The ignorance that exists about the Afro-Latino community is all too real, whether it’s from the outside or within our community. Being an Afro-Latino, a term that came about in the late 70s means to be a Black Latina/Latino/Latinx. Since Latino is not a race, nor is it an ethnic group, it is false to say that one’s race is Black AND Latino. However, it is right to say that you are racially Black and refer to your ethnicity; however, you may choose, i.e., Afro-Dominican, Afro-Cuban, etc.

Growing up, we are often in a constant struggle for acceptance from both cultures, whether it’s your black brothers and sisters telling you that you aren’t black enough or your Latino family telling you that you aren’t Latino enough.

So what does it mean to be both Black and Latino? It can be incredibly complicated because growing up, and you feel the need to choose a side; if you have darker skin and curly hair, like my own sister, it means denying the deep roots, or revolution inside of you given to you by your mother. Or, if you have lighter skin and straighter hair, like myself, it means having to deny the blackness given to you by your father and conceding to the thousands of years of anti-blackness deeply rooted in our society.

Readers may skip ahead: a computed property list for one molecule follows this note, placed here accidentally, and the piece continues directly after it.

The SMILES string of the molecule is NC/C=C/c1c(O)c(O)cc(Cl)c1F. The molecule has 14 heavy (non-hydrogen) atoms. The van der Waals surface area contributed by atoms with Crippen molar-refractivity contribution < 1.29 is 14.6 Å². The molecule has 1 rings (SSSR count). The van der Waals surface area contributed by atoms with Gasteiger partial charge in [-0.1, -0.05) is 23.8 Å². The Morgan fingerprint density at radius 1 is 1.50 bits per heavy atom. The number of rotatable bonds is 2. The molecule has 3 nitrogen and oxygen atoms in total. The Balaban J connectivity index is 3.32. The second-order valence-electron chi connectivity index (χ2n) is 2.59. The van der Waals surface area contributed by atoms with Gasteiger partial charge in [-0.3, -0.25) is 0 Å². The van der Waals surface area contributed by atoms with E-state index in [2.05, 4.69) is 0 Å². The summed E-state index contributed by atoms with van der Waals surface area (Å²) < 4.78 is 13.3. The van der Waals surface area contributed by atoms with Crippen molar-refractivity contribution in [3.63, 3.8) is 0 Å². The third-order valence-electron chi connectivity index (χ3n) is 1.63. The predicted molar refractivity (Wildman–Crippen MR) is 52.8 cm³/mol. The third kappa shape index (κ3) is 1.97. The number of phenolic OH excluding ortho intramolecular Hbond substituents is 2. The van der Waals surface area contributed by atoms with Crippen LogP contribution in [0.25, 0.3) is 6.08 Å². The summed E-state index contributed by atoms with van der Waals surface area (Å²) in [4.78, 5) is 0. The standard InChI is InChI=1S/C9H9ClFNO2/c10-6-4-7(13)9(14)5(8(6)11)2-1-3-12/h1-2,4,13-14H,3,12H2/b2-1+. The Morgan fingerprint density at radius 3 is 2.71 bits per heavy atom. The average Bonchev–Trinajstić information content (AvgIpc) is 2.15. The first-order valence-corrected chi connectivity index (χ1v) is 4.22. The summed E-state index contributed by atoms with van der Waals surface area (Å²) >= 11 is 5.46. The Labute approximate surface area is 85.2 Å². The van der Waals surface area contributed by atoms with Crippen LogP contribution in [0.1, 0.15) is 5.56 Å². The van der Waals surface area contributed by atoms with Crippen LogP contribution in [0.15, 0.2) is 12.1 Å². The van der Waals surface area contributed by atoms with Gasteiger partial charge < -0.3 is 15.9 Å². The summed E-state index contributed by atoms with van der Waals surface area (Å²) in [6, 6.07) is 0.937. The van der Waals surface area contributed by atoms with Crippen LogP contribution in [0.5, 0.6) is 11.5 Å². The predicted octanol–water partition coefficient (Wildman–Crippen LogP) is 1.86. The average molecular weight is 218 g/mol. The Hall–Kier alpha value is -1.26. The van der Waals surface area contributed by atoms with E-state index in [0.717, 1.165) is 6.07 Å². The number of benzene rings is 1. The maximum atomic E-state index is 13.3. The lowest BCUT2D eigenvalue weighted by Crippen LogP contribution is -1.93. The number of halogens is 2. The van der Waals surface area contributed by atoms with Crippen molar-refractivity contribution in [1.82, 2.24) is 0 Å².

“Being an Afro-Latina/Latino means using our voice as a way to relay the struggles that we as a silent majority face.”

In actuality, to be an Afro-Latina/Latino means to claim both sides of the spectrum. It means not having to deny or apologize for your blackness any longer. It’s finding pride in your big lips and thick hips that the likes of Kylie Jenner pay thousands of dollars for. It means using our voice as a way to relay the struggles that we, as the silent majority, face.

Being an Afro-Latina is truly a blessing. You have two colorful and beautiful cultures that you’re a part of. This newfound identity is an opportunity to continue to find yourself and learn more about your culture while breaking the barriers that society gives us and showing them that you don’t have to look or act a certain way to be an Afro-Latinx.